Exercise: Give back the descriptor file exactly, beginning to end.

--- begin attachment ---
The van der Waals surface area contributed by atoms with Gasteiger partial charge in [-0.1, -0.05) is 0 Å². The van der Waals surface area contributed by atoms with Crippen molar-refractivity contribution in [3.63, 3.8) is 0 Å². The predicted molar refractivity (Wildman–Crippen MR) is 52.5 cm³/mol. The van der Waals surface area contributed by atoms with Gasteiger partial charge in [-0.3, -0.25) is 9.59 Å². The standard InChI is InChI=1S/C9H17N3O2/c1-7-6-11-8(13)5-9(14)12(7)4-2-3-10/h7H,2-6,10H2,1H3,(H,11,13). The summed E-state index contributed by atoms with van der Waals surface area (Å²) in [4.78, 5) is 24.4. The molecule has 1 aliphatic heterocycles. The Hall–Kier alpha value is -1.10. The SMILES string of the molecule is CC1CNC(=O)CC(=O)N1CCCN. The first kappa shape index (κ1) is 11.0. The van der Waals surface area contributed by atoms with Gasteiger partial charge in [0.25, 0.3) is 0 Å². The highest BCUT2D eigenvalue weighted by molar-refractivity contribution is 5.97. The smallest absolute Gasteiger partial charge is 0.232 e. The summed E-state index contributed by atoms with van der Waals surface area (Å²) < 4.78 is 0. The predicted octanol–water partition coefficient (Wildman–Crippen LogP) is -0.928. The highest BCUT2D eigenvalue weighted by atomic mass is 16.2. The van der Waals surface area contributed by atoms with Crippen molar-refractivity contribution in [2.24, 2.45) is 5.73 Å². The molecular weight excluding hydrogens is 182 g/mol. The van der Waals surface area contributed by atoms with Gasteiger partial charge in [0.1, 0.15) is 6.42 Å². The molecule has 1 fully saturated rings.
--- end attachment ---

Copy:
The van der Waals surface area contributed by atoms with Gasteiger partial charge in [-0.1, -0.05) is 0 Å². The van der Waals surface area contributed by atoms with Crippen molar-refractivity contribution in [3.63, 3.8) is 0 Å². The predicted molar refractivity (Wildman–Crippen MR) is 52.5 cm³/mol. The van der Waals surface area contributed by atoms with Gasteiger partial charge in [-0.3, -0.25) is 9.59 Å². The standard InChI is InChI=1S/C9H17N3O2/c1-7-6-11-8(13)5-9(14)12(7)4-2-3-10/h7H,2-6,10H2,1H3,(H,11,13). The summed E-state index contributed by atoms with van der Waals surface area (Å²) in [4.78, 5) is 24.4. The molecule has 1 aliphatic heterocycles. The Hall–Kier alpha value is -1.10. The SMILES string of the molecule is CC1CNC(=O)CC(=O)N1CCCN. The first kappa shape index (κ1) is 11.0. The van der Waals surface area contributed by atoms with Gasteiger partial charge in [0.25, 0.3) is 0 Å². The highest BCUT2D eigenvalue weighted by molar-refractivity contribution is 5.97. The smallest absolute Gasteiger partial charge is 0.232 e. The summed E-state index contributed by atoms with van der Waals surface area (Å²) < 4.78 is 0. The predicted octanol–water partition coefficient (Wildman–Crippen LogP) is -0.928. The highest BCUT2D eigenvalue weighted by atomic mass is 16.2. The van der Waals surface area contributed by atoms with Crippen molar-refractivity contribution in [2.24, 2.45) is 5.73 Å². The molecular weight excluding hydrogens is 182 g/mol. The van der Waals surface area contributed by atoms with Gasteiger partial charge in [0.1, 0.15) is 6.42 Å². The molecule has 1 fully saturated rings.